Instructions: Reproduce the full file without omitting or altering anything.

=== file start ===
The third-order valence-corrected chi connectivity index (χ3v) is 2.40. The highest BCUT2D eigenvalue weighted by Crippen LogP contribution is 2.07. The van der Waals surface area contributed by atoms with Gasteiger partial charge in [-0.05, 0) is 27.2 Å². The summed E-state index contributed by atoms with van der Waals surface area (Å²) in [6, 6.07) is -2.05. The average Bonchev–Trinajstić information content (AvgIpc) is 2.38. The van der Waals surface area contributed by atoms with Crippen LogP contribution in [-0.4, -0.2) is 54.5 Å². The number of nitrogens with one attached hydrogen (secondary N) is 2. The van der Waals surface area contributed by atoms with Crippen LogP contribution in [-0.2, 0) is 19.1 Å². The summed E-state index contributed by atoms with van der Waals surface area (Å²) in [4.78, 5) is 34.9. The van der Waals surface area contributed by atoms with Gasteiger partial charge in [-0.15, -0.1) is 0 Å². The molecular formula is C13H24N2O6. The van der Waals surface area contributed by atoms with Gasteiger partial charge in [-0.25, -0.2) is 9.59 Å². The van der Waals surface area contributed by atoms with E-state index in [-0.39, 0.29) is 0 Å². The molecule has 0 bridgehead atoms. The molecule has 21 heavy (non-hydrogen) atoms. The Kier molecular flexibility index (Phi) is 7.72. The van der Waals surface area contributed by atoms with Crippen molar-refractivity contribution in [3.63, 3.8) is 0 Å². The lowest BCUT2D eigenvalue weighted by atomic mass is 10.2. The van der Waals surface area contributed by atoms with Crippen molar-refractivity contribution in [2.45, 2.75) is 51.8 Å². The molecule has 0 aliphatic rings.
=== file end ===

The third-order valence-corrected chi connectivity index (χ3v) is 2.40. The highest BCUT2D eigenvalue weighted by Crippen LogP contribution is 2.07. The van der Waals surface area contributed by atoms with Gasteiger partial charge in [-0.05, 0) is 27.2 Å². The summed E-state index contributed by atoms with van der Waals surface area (Å²) in [6, 6.07) is -2.05. The average Bonchev–Trinajstić information content (AvgIpc) is 2.38. The van der Waals surface area contributed by atoms with Crippen LogP contribution in [-0.4, -0.2) is 54.5 Å². The number of nitrogens with one attached hydrogen (secondary N) is 2. The van der Waals surface area contributed by atoms with Crippen LogP contribution in [-0.2, 0) is 19.1 Å². The summed E-state index contributed by atoms with van der Waals surface area (Å²) in [4.78, 5) is 34.9. The van der Waals surface area contributed by atoms with Gasteiger partial charge in [-0.15, -0.1) is 0 Å². The molecular formula is C13H24N2O6. The van der Waals surface area contributed by atoms with Gasteiger partial charge in [-0.25, -0.2) is 9.59 Å². The van der Waals surface area contributed by atoms with E-state index in [-0.39, 0.29) is 0 Å². The molecule has 0 bridgehead atoms. The molecule has 21 heavy (non-hydrogen) atoms. The Kier molecular flexibility index (Phi) is 7.72. The van der Waals surface area contributed by atoms with Crippen molar-refractivity contribution in [3.63, 3.8) is 0 Å². The lowest BCUT2D eigenvalue weighted by atomic mass is 10.2. The van der Waals surface area contributed by atoms with Crippen molar-refractivity contribution in [2.45, 2.75) is 51.8 Å². The molecule has 0 aliphatic rings.